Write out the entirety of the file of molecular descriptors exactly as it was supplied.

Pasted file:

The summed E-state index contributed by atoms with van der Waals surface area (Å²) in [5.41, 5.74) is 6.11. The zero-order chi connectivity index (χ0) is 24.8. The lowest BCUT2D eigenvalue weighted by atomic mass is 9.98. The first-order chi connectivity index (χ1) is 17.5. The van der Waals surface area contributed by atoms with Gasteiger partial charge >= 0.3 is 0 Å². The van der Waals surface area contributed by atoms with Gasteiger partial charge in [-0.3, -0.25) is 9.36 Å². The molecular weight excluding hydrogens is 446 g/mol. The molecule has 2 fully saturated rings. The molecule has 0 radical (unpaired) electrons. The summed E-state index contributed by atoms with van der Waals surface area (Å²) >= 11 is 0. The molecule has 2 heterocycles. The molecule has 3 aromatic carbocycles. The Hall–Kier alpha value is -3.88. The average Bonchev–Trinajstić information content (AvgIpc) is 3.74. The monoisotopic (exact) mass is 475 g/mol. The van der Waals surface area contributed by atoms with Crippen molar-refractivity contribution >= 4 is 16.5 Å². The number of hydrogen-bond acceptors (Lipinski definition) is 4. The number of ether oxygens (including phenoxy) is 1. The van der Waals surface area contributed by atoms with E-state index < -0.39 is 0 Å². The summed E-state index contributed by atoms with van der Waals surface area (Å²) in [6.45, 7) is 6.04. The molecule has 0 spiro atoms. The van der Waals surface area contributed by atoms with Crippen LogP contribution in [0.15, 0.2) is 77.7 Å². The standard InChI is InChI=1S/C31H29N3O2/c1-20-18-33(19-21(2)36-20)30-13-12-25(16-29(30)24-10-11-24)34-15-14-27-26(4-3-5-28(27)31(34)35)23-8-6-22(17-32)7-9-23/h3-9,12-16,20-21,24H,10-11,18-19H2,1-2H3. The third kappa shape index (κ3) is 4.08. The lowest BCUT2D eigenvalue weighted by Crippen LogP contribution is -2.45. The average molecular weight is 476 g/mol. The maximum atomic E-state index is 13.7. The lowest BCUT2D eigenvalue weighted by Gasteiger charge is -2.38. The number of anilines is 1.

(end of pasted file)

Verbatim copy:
The summed E-state index contributed by atoms with van der Waals surface area (Å²) in [5.41, 5.74) is 6.11. The zero-order chi connectivity index (χ0) is 24.8. The lowest BCUT2D eigenvalue weighted by atomic mass is 9.98. The first-order chi connectivity index (χ1) is 17.5. The van der Waals surface area contributed by atoms with Gasteiger partial charge >= 0.3 is 0 Å². The van der Waals surface area contributed by atoms with Gasteiger partial charge in [-0.3, -0.25) is 9.36 Å². The molecular weight excluding hydrogens is 446 g/mol. The molecule has 2 fully saturated rings. The molecule has 0 radical (unpaired) electrons. The summed E-state index contributed by atoms with van der Waals surface area (Å²) >= 11 is 0. The molecule has 2 heterocycles. The molecule has 3 aromatic carbocycles. The Hall–Kier alpha value is -3.88. The average Bonchev–Trinajstić information content (AvgIpc) is 3.74. The monoisotopic (exact) mass is 475 g/mol. The van der Waals surface area contributed by atoms with Crippen molar-refractivity contribution >= 4 is 16.5 Å². The number of hydrogen-bond acceptors (Lipinski definition) is 4. The number of ether oxygens (including phenoxy) is 1. The van der Waals surface area contributed by atoms with E-state index < -0.39 is 0 Å². The summed E-state index contributed by atoms with van der Waals surface area (Å²) in [6.45, 7) is 6.04. The molecule has 0 spiro atoms. The van der Waals surface area contributed by atoms with Crippen LogP contribution in [0.15, 0.2) is 77.7 Å². The standard InChI is InChI=1S/C31H29N3O2/c1-20-18-33(19-21(2)36-20)30-13-12-25(16-29(30)24-10-11-24)34-15-14-27-26(4-3-5-28(27)31(34)35)23-8-6-22(17-32)7-9-23/h3-9,12-16,20-21,24H,10-11,18-19H2,1-2H3. The third kappa shape index (κ3) is 4.08. The lowest BCUT2D eigenvalue weighted by Crippen LogP contribution is -2.45. The average molecular weight is 476 g/mol. The maximum atomic E-state index is 13.7. The lowest BCUT2D eigenvalue weighted by Gasteiger charge is -2.38. The number of anilines is 1.